On a beautiful day at Burnett Park in downtown Fort Worth, hundreds of people came out around lunchtime to rally for presidential hopeful Sen. Bernie Sanders (I-VT).
Vendors sold Bernie 2020 t-shirts with tie-dye and Star Wars themes as well as silhouettes of the Vermont senator’s wild hair and glasses. Some attendees carried signs and pins for marijuana legalization and the impeachment of President Trump. A few signs even contained expletives aimed at the president in Spanish.
Sanders lambasted President Trump as a “pathological liar and a fraud,” and used a portion of his speech to defend recent statements he made at a CNN town hall in support of felons, including the Boston Marathon bomber, being able to vote. Sanders also painted Republicans as afraid to run on their principles, which he characterized as cutting Social Security, cutting Medicare, cutting Medicaid, and providing tax breaks to billionaires.
However, in a Wall Street Journal op-ed published last year, healthcare expert Chris Jacobs noted that the Vermont presidential contender’s own “Medicare for All” legislation would remove the vast majority of Americans from their existing coverage as part of the transition to a government-run, single-payer system. This would impact the nearly 50 percent of Americans on employer-provided plans and those currently enrolled in Medicaid and Medicare.
Ryan, 28, a native of Sachse, Texas works as a financial analyst for a healthcare company in the Dallas area and proudly considers himself a socialist. When asked about Sen. Sanders’ socialist label, he responded, “I know America is not 100 percent ready for full socialism, but I do think there are a lot of ideas coming out of here that should be implemented. We’re a first-world nation with almost a third-world healthcare system, it’s horrific.”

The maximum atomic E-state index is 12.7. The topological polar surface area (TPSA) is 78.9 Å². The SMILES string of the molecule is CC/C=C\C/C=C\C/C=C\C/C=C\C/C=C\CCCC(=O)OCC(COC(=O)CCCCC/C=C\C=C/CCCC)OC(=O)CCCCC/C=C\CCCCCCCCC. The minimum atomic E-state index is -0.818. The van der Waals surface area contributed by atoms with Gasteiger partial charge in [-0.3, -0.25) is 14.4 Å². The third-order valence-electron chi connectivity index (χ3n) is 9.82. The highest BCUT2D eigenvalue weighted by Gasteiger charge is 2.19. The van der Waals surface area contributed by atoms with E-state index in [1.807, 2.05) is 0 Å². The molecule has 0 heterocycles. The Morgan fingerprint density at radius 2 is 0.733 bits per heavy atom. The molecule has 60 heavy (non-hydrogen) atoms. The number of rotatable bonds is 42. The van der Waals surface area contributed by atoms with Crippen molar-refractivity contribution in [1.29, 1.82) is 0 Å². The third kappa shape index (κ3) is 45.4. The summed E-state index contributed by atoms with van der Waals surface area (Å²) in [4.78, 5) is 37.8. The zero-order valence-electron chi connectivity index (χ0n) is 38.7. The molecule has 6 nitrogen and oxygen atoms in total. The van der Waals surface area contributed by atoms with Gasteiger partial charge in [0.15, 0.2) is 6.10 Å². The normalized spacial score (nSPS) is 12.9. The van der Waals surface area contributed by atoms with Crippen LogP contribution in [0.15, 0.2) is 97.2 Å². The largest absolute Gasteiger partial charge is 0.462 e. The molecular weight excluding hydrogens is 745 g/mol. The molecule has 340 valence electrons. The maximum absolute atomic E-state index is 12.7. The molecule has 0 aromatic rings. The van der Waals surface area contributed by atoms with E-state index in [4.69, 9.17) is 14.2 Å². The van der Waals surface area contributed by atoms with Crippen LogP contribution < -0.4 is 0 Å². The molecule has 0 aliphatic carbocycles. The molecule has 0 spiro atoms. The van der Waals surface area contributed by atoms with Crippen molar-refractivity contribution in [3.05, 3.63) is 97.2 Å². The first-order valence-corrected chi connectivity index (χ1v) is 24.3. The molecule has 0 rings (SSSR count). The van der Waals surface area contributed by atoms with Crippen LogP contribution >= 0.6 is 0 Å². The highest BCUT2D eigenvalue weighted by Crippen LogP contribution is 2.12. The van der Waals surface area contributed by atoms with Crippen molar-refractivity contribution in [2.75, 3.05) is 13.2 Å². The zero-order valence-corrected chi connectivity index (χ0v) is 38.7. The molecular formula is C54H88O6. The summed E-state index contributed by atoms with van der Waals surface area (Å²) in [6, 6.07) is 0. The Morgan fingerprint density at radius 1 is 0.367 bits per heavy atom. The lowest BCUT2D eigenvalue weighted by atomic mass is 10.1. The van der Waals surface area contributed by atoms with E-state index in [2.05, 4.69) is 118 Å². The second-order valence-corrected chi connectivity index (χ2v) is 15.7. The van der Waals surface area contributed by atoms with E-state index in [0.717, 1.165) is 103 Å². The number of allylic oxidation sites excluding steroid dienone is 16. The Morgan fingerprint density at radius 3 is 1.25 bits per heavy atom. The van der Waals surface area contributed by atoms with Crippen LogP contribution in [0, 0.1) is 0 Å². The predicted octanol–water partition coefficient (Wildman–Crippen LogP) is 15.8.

Proponents of government-run healthcare routinely criticize a perceived lack of taxpayer-funded coverage and services as a reason for rising costs.
Sanders stated on Thursday that, “People are going bankrupt when they go into a hospital, and at the end of all of that, we end up spending twice as much per capita on healthcare than the people of any other nation.”
Government spending on healthcare has indeed increased steadily over the decades. According to data from the Centers for Medicare & Medicaid Services (CMS), total healthcare spending stood at $3.5 trillion in 2017. At the time, that number equated to 18 percent of America’s gross domestic product.
A 2017 report from the federal Department of Health and Human Services verifies what Republican critics have long claimed regarding recent cost increases. Namely, that Obamacare’s health insurance regulations are a significant reason that premiums have doubled on average since that law’s implementation in October of 2013.
Nevertheless, hardcore supporters of Sanders’ policies were present and eager to defend their candidate and his positions.
Michael Perry, 25, from Crowley, Texas said he first started supporting Bernie Sanders in 2015 when he was still in college. “Several of his ideas struck a chord with me, including the idea that humanity as a whole is something we need to be concerned about…humanity as a whole and not just specific groups.”
Regarding Bernie’s controversial comments on allowing criminals to vote from prison, Michael said he sided with the candidate.
“The people in prison are minorities, so it’s a form of voter disenfranchisement when you don’t allow them to vote.”
However, not everyone in attendance at the rally supported Sanders’ message.
Nicholas Davilla, 19, also from Fort Worth, attended to hear what the Senator had to say, but shared his belief that “the socialist idea is incompatible with what we have going on here in Texas.”
When asked about Bernie’s remarks on allowing criminals to vote, Davilla said, “You weren’t born a criminal, you weren’t born into incarceration…once you commit a crime, you are no longer a full citizen, you have now placed yourself in debt to society or another person.”
Anthony, 19, was participating in a peaceful protest adjacent to the rally. The young TCU student criticized the Vermont senator’s support for “Medicare for All.”
“The issue with socialized medicine is simply cost,” he said. “His proposal, we looked at the figures, would cost around $32 trillion…simply put, even if we double taxes on low-income and middle-income families, we wouldn’t be able to pay for his proposals.”
Sen. Sanders is currently eligible for the first debate stage in Miami, FL on June 26 and 27.
He has raised $18.2 million from 525,000 donors and is currently polling at 24 percent with Democrat primary voters according to the latest Morning Consult poll.
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